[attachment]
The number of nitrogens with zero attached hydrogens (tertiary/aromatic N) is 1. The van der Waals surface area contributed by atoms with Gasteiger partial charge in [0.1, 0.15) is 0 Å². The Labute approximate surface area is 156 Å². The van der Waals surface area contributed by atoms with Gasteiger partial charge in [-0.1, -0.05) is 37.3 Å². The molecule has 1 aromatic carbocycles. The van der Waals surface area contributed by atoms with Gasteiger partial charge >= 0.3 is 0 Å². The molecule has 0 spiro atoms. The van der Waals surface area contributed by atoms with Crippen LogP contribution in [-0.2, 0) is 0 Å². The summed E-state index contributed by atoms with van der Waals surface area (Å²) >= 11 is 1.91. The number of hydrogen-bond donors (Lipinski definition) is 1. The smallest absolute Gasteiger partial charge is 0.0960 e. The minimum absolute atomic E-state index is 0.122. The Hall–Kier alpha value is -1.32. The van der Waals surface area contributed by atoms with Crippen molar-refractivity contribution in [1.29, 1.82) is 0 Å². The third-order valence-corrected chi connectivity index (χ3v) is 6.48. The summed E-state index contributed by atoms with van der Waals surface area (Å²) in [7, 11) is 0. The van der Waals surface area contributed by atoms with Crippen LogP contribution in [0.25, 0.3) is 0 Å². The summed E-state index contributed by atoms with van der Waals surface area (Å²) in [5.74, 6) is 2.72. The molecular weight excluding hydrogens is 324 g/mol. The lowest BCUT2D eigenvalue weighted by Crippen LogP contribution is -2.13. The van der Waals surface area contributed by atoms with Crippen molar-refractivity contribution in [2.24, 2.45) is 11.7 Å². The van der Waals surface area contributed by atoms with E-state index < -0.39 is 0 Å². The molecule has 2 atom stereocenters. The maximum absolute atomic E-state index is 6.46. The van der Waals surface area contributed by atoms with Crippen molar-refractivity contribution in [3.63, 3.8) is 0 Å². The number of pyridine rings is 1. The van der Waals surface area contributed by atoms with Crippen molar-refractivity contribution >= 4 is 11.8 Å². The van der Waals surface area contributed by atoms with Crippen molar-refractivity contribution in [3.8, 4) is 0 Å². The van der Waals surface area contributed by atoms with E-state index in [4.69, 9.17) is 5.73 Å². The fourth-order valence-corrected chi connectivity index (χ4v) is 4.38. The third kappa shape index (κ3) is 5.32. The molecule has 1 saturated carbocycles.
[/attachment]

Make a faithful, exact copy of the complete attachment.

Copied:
The number of nitrogens with zero attached hydrogens (tertiary/aromatic N) is 1. The van der Waals surface area contributed by atoms with Gasteiger partial charge in [0.1, 0.15) is 0 Å². The Labute approximate surface area is 156 Å². The van der Waals surface area contributed by atoms with Gasteiger partial charge in [-0.1, -0.05) is 37.3 Å². The molecule has 1 aromatic carbocycles. The van der Waals surface area contributed by atoms with Gasteiger partial charge >= 0.3 is 0 Å². The molecule has 0 spiro atoms. The van der Waals surface area contributed by atoms with Crippen LogP contribution in [-0.2, 0) is 0 Å². The summed E-state index contributed by atoms with van der Waals surface area (Å²) >= 11 is 1.91. The number of hydrogen-bond donors (Lipinski definition) is 1. The smallest absolute Gasteiger partial charge is 0.0960 e. The minimum absolute atomic E-state index is 0.122. The Hall–Kier alpha value is -1.32. The van der Waals surface area contributed by atoms with Crippen molar-refractivity contribution in [1.29, 1.82) is 0 Å². The third-order valence-corrected chi connectivity index (χ3v) is 6.48. The summed E-state index contributed by atoms with van der Waals surface area (Å²) in [7, 11) is 0. The van der Waals surface area contributed by atoms with Crippen LogP contribution in [0.25, 0.3) is 0 Å². The summed E-state index contributed by atoms with van der Waals surface area (Å²) in [5.74, 6) is 2.72. The molecular weight excluding hydrogens is 324 g/mol. The lowest BCUT2D eigenvalue weighted by Crippen LogP contribution is -2.13. The van der Waals surface area contributed by atoms with Crippen molar-refractivity contribution in [2.24, 2.45) is 11.7 Å². The van der Waals surface area contributed by atoms with E-state index < -0.39 is 0 Å². The molecule has 2 atom stereocenters. The maximum absolute atomic E-state index is 6.46. The van der Waals surface area contributed by atoms with Crippen molar-refractivity contribution in [3.63, 3.8) is 0 Å². The number of pyridine rings is 1. The van der Waals surface area contributed by atoms with Crippen molar-refractivity contribution >= 4 is 11.8 Å². The van der Waals surface area contributed by atoms with Crippen molar-refractivity contribution in [3.8, 4) is 0 Å². The van der Waals surface area contributed by atoms with E-state index in [4.69, 9.17) is 5.73 Å². The fourth-order valence-corrected chi connectivity index (χ4v) is 4.38. The third kappa shape index (κ3) is 5.32. The molecule has 1 saturated carbocycles.